Our food comes from many different sources and even improvements in package (another issue!) labelling do not give us the whole story.  We may have the country of origin but not the type of agricultural system which produced it, what its carbon footprint might be, the degree of exploitation of vulnerable individuals and/or local environment and animal welfare issues (if appropriate).

We live in a complex world and as we are faced with more information the complexity seems to increase and it can be tempting to carry on regardless but it is clear that to do so is unsustainable for our planet and calls for urgent action should not go unheeded.

Any changes we can make may seem like a drop of water in an ocean but when there are many drops it does make a difference.  We have a responsibility to one another and to the global human community as well as having respect for the natural world.  We should acknowledge our dependence on many others and giving thanks for what others have provided for us is a sign of responsibility and respect; reducing our over-consumption and wastage of food is a practical way to demonstrate it.

When we obtain our food perhaps we should focus more closely on what we needrather than what we want and indeed on what we might be able to share.  Our heavenly Father is a generous God and gives us many things for our enjoyment and well-being but also recognises our different needs and situations. All he requires in return is our acknowledgement of his generosity with thankful hearts and to remember that what we do for ourselves may well have an impact on others.

Charles Hill

September 2019

This month’s letter comes from Victoria Chester

‘Tis the season . . .

Having been a Reader (a lay minister) in our parishes for a number of years I am about to take the plunge into ordained ministry – or as a friend of mine puts it ‘getting collared’!  As the year turns from summer to autumn I will be ordained in Exeter Cathedral on the 14th of September and then serve as a self-supporting curate in our Mission Community parishes of Colyton with Colyford, Branscombe, Southleigh, Musbury and Northleigh.

Although the days may still be warm, there’s no doubt that September marks a turning of the seasons for many of us, from holidays to the start of the new school year for some and the return to work for others.  The same is true for our religious festivals, those times in the Church year that recall special moments in the life of Christ and in the life of the Church.  Some of the most familiar festivals and seasons seem to come round with startling speed – can it really only be just over 100 days to Christmas?!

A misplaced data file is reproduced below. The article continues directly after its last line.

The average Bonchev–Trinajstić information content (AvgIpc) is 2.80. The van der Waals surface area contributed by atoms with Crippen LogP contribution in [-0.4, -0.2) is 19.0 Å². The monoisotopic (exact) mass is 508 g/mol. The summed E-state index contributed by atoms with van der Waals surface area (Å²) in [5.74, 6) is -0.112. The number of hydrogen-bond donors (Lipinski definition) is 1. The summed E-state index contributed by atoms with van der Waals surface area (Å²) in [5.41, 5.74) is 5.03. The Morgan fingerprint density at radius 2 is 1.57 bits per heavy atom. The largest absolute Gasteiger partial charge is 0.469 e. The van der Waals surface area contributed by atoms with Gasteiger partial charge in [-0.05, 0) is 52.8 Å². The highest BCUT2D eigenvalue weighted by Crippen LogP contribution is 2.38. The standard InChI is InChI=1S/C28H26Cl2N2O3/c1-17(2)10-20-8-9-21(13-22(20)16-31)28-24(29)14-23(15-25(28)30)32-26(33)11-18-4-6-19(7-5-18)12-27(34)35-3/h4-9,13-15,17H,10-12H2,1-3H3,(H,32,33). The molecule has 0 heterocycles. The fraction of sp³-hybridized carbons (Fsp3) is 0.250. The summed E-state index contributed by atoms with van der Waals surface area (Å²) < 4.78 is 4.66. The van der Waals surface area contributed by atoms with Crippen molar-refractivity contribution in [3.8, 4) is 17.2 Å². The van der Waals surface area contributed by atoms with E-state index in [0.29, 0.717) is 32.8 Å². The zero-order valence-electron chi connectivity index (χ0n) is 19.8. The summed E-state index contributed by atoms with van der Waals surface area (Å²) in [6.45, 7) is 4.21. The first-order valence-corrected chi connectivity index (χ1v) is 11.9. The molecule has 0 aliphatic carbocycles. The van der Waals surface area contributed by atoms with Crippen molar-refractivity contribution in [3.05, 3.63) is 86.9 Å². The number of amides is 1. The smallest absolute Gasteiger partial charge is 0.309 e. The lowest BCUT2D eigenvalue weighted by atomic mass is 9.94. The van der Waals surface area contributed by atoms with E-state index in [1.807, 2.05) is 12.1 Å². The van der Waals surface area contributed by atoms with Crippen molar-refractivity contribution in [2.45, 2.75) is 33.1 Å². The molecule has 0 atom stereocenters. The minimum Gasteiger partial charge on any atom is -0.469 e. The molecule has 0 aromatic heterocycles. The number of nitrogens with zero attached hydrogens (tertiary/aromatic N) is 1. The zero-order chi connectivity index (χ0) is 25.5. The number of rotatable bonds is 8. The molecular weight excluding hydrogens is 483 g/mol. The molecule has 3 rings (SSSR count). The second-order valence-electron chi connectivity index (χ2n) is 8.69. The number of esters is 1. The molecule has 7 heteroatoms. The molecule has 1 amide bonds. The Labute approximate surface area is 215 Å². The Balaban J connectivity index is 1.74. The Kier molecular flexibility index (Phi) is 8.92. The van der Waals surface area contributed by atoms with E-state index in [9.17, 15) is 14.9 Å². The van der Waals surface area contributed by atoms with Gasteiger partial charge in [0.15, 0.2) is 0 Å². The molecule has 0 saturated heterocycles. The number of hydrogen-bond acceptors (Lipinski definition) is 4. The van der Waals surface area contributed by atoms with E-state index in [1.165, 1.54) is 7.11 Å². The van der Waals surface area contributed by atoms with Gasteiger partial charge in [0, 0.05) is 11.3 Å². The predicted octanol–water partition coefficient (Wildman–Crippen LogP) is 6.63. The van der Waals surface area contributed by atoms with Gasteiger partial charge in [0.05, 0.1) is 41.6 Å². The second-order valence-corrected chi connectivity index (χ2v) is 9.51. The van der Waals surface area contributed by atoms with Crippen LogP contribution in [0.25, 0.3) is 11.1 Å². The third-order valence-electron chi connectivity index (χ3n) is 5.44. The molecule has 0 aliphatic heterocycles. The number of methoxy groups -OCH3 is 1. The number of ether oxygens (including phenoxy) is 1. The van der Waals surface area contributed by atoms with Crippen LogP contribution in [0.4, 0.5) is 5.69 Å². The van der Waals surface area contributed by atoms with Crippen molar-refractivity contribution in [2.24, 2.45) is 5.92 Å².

Here in our Exeter diocese July marks a special time commemorating St Peter and Christ’s call to him to be “a rock” on which the Church would grow.  Whether or not these were the exact words used it is always an important anniversary in the life of any community when we remember the foundations we are built upon.  Church, village and family all have roots that remind us of our beginnings, where we have come from, and where and with whom we hope to grow in the future. 

For Exeter Cathedral, Petertide, the season of St Peter, has particular significance as the Cathedral building itself is dedicated to St Peter and each year the community there uses this as a focus for special celebrations.  This significance also carries through into other seasons in the life of our diocese.  Ordinations in the Church of England usually take place at Petertide, but here in Exeter we wait until Michaelmas, mid-September, for the service at the Cathedral that marks the start of our new ministry.  I for one am grateful for this later season and celebration; just as the disciples waited in Jerusalem before starting their ministry so the period between the end of my study course at Petertide and my ordination at Michaelmas has given me much needed time to rest, to give thanks for the care and support that has given me the foundation from which to take this new step, and to look forward with joy to the journey to come.

August 2019

Happy To Chat

We have scaffolding up outside the house at present and it’s rather odd to see knee-down views of workmen passing the bedroom window.  It’s not attractive – the scaffolding, I mean  – I wouldn’t dare criticise the chaps’ legs!   But scaffolding isn’t pretty to look at, unless it’s been specifically designed to be visible like the jolly coloured structures on the Pompidou Centre in Paris. 

Anyway, all this has got me thinking about hidden support (there should be an underwiring joke here, but I can’t think of one, so insert your own).  So many things in our lives depend on hidden support.  The friends who drop by to see you when you feel low, the casseroles and cakes that arrive when life’s got out of hand aren’t listed as emergency services but they rescue us just the same.

We’re lucky to live in a place where people care about their neighbours and where there are such strong networks of friendship holding our communities together.  The everyday friendliness of our neighbourhoods is a great gift and harnessing it in organisations such as LINK is a brilliant idea.  And here’s another one that I saw online –  a photo of a bench bearing the sign  ‘happy to chat’.  The idea being that if you sat on that bench you were inviting conversation as an antidote to loneliness – either your own or whoever might pass by.   Of course some people would find that a nightmare – they’re desperate for a bit of quiet,  and five minute’s peace on a bench where no-one mithers them is their idea of paradise.  Support comes in all shapes and sizes.  Sometimes just letting someone enjoy their alone-time is the best support you can give.  Which is not the same as blanking them – a smile and a nod go a long way to making everyone’s day better.   A smile and a nod is like wearing your built-in support system on the outside.*  It’s part of the glue that holds us all together.

Jan Lees

(*insert own joke about being a superhero/wearing your pants on top of your trousers etc etc….)